“Knowing when to adjust mechanical ventilator settings” is the third article in a series of articles written to help medical students understand mechanical ventilation.
If you already get the basics of mechanical ventilation (FiO2, PEEP, tidal volume, RR), please read on. If you do not understand the basics of mechanical ventilation, please start at the beginning of this short series.
As a brief review, we initially set mechanical ventilators with attention to the oxygen and carbon dioxide levels. FiO2 is set at 100% with the intention to decrease this to below 60% once the PEEP is at or close to 5 cmH2O. The tidal volume is set at 8 to 10 ml/kg of the patient’s ideal body weight and is usually not adjusted thereafter. The patient’s respiratory rate is determined on a best guess kind of scenario. Finally, about 30 minutes after the initial settings we check an arterial blood gas and adjust the settings as needed.
Keep in mind that this explanation of adjusting mechanical ventilation settings is simplified for the medical student. To really understand ventilation you should become familiar with the various ventilation settings that are used. For example:-Assist Control Ventilation: A minimum number of supported breaths plus patient-triggered fully assisted breaths.
-Synchronized Intermittent Mandatory Ventilation: A minimum number of supported breaths plus patient-triggered breaths with the tidal volume determined by the patient’s efforts.
-Pressure Support Ventilation: No set respiratory rate, instead the vent supports patient-initiated breaths with a set inspiratory pressure.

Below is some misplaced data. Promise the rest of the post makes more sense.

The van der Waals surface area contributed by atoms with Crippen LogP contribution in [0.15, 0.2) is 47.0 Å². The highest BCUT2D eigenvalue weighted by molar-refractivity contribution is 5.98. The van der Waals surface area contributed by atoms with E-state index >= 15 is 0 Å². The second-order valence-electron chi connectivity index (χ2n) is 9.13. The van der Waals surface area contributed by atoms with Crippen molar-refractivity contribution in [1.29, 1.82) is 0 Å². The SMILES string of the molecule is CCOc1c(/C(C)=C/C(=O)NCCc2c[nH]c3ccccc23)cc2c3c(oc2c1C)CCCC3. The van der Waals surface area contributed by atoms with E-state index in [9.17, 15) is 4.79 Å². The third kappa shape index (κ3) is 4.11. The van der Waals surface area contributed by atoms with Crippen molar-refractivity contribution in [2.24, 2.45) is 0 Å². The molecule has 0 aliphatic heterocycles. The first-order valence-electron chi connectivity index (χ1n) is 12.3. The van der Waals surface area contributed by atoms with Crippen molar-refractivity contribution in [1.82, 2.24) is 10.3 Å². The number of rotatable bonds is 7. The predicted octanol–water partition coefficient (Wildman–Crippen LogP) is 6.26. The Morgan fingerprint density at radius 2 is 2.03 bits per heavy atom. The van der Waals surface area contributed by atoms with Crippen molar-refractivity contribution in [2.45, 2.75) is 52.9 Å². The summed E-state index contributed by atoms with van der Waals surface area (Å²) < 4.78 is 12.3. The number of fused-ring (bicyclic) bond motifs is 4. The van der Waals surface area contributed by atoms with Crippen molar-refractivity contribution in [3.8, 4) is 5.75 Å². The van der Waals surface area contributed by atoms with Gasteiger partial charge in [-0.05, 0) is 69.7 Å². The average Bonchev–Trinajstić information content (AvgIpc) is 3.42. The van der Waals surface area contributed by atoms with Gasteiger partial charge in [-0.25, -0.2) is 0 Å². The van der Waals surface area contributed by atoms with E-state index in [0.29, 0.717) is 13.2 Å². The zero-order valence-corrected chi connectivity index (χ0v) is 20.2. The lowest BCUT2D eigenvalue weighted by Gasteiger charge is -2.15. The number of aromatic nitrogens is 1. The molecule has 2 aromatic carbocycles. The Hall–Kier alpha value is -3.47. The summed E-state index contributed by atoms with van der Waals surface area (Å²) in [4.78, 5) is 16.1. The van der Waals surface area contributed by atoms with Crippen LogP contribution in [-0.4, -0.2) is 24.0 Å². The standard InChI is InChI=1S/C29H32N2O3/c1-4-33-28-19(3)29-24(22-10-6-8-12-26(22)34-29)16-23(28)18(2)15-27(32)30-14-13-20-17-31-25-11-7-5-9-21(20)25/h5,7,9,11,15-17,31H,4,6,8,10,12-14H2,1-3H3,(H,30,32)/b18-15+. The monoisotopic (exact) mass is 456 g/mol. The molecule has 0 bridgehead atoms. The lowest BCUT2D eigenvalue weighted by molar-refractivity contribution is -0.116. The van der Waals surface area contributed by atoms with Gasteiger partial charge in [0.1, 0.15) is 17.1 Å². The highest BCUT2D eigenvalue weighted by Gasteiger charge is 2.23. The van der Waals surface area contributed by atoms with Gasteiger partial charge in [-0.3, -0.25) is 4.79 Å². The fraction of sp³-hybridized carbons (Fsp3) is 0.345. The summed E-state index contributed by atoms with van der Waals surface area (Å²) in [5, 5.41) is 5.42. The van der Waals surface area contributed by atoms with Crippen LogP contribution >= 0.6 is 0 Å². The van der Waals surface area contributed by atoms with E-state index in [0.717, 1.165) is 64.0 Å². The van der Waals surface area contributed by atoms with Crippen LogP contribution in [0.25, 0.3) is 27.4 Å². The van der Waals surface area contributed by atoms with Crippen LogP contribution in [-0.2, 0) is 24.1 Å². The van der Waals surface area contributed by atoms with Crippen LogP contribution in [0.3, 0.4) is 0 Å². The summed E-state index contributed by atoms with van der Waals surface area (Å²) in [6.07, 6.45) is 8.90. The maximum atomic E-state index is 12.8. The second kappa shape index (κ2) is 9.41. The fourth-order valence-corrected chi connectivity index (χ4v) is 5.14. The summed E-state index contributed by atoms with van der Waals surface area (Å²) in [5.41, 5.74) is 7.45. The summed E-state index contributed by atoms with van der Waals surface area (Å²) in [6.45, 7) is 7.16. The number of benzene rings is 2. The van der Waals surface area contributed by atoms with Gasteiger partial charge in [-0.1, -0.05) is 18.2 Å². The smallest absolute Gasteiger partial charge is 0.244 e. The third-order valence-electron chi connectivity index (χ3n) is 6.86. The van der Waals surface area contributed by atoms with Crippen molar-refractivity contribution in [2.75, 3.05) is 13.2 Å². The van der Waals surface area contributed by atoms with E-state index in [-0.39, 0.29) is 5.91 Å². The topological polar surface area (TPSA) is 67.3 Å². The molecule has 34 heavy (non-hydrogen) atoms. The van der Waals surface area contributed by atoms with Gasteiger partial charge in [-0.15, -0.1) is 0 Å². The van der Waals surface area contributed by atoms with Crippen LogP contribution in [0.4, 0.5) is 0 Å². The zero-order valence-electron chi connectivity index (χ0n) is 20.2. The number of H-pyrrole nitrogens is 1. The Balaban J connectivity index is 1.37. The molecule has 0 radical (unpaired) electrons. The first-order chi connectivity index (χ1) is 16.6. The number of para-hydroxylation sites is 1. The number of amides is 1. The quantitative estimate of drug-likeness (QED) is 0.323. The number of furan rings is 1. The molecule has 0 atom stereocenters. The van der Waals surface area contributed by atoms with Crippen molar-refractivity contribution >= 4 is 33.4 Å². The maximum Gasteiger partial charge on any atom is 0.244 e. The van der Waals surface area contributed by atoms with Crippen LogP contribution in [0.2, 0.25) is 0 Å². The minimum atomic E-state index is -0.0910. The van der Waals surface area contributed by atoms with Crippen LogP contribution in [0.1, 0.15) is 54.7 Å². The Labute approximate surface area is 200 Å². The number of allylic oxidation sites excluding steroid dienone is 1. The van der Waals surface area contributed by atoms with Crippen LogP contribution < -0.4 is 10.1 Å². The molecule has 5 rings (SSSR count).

Until you understand the complexities of mechanical ventilation (which you probably don’t need to do as a medical student), you should understand how you know when to adjust the ventilator settings.
You need to adjust the ventilator settings when your arterial blood gas is not at goal. If oxygenation is off, adjust the FiO2 first and the PEEP second, keeping within the circumscribed limits. Simple enough. If the pH is off goal then you need to adjust the pCO2. This is a little more complicated than adjusting oxygen.
For every 10 mmHg decrease in pCO2, the pH will increase by 0.08. So if your pH is too low (too acidic), you should decrease your CO2 (an acid) levels and vice versa. Remember, you change your pCO2 by changing the respiratory rate (because tidal volume is usually set and never touched again).
How do we know how much to change the respiratory rate in order to reach our goal pH? An easy way to do this is to work in percentages. Figure out what percentage you want to decrease the pCO2 by. This determined percentage is the percentage that you will increase the respiratory rate in order to make your patient blow off more CO2.
For example, your patient’s arterial blood gas reads 7.3 pH/ 50 pCO2/ 80 O2. You want to increase the pH a little bit and get that CO2 down to at least 40 mmHg. Decreasing the pH from 50 to 40 is a 20% drop (50-40= 10, 10/50= 20%) so you need to increase the respiratory rate by 20%. If the patient’s respiratory rate is 10 breaths/min, 20% of 10 is 2 breaths per minute. So you would now set the respiratory rate on the ventilator to 12 breaths per minute (10 +2).
So in review, adjust the ventilator settings based on the arterial blood gas readings. Change FiO2, then PEEP when needed for optimum oxygenation. Adjust the pH and pCO2 using percentages and respiratory rate as described above.